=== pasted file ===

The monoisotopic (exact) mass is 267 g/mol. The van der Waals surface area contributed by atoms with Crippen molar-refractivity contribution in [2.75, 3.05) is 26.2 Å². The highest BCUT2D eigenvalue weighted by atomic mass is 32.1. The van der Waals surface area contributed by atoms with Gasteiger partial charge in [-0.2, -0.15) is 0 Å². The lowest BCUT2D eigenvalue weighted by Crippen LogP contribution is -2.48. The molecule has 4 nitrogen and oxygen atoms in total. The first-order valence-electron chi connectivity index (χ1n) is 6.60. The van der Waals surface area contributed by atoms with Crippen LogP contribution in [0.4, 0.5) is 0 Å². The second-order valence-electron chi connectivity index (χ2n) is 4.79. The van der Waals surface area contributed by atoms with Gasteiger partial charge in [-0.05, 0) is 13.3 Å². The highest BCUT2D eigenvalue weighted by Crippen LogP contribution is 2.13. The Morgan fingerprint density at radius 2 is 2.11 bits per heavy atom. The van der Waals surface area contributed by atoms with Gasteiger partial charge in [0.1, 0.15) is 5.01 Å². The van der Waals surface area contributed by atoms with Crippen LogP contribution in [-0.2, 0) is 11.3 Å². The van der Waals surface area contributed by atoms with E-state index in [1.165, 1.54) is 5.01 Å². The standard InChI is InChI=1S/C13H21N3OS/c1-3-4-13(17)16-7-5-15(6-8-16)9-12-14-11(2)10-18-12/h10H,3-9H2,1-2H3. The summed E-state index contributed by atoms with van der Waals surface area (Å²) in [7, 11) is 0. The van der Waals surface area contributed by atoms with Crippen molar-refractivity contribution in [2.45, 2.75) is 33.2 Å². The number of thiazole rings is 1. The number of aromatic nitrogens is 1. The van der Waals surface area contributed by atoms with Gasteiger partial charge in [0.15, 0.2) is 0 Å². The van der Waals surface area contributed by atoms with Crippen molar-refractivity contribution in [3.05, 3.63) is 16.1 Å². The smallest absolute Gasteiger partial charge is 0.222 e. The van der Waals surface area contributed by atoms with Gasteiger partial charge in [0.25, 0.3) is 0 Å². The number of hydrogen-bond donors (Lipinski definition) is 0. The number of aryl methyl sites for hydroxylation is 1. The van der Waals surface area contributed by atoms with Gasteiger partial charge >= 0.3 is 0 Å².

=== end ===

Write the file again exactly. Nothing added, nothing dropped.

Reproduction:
The monoisotopic (exact) mass is 267 g/mol. The van der Waals surface area contributed by atoms with Crippen molar-refractivity contribution in [2.75, 3.05) is 26.2 Å². The highest BCUT2D eigenvalue weighted by atomic mass is 32.1. The van der Waals surface area contributed by atoms with Gasteiger partial charge in [-0.2, -0.15) is 0 Å². The lowest BCUT2D eigenvalue weighted by Crippen LogP contribution is -2.48. The molecule has 4 nitrogen and oxygen atoms in total. The first-order valence-electron chi connectivity index (χ1n) is 6.60. The van der Waals surface area contributed by atoms with Crippen LogP contribution in [0.4, 0.5) is 0 Å². The second-order valence-electron chi connectivity index (χ2n) is 4.79. The van der Waals surface area contributed by atoms with Gasteiger partial charge in [-0.05, 0) is 13.3 Å². The highest BCUT2D eigenvalue weighted by Crippen LogP contribution is 2.13. The Morgan fingerprint density at radius 2 is 2.11 bits per heavy atom. The van der Waals surface area contributed by atoms with Gasteiger partial charge in [0.1, 0.15) is 5.01 Å². The van der Waals surface area contributed by atoms with Crippen LogP contribution in [-0.2, 0) is 11.3 Å². The van der Waals surface area contributed by atoms with E-state index in [1.165, 1.54) is 5.01 Å². The standard InChI is InChI=1S/C13H21N3OS/c1-3-4-13(17)16-7-5-15(6-8-16)9-12-14-11(2)10-18-12/h10H,3-9H2,1-2H3. The summed E-state index contributed by atoms with van der Waals surface area (Å²) in [7, 11) is 0. The van der Waals surface area contributed by atoms with Crippen molar-refractivity contribution in [2.45, 2.75) is 33.2 Å². The number of thiazole rings is 1. The number of aromatic nitrogens is 1. The van der Waals surface area contributed by atoms with Gasteiger partial charge in [0.15, 0.2) is 0 Å². The van der Waals surface area contributed by atoms with Crippen molar-refractivity contribution in [3.05, 3.63) is 16.1 Å². The smallest absolute Gasteiger partial charge is 0.222 e. The van der Waals surface area contributed by atoms with Gasteiger partial charge in [0.25, 0.3) is 0 Å². The number of hydrogen-bond donors (Lipinski definition) is 0. The number of aryl methyl sites for hydroxylation is 1. The van der Waals surface area contributed by atoms with Gasteiger partial charge >= 0.3 is 0 Å².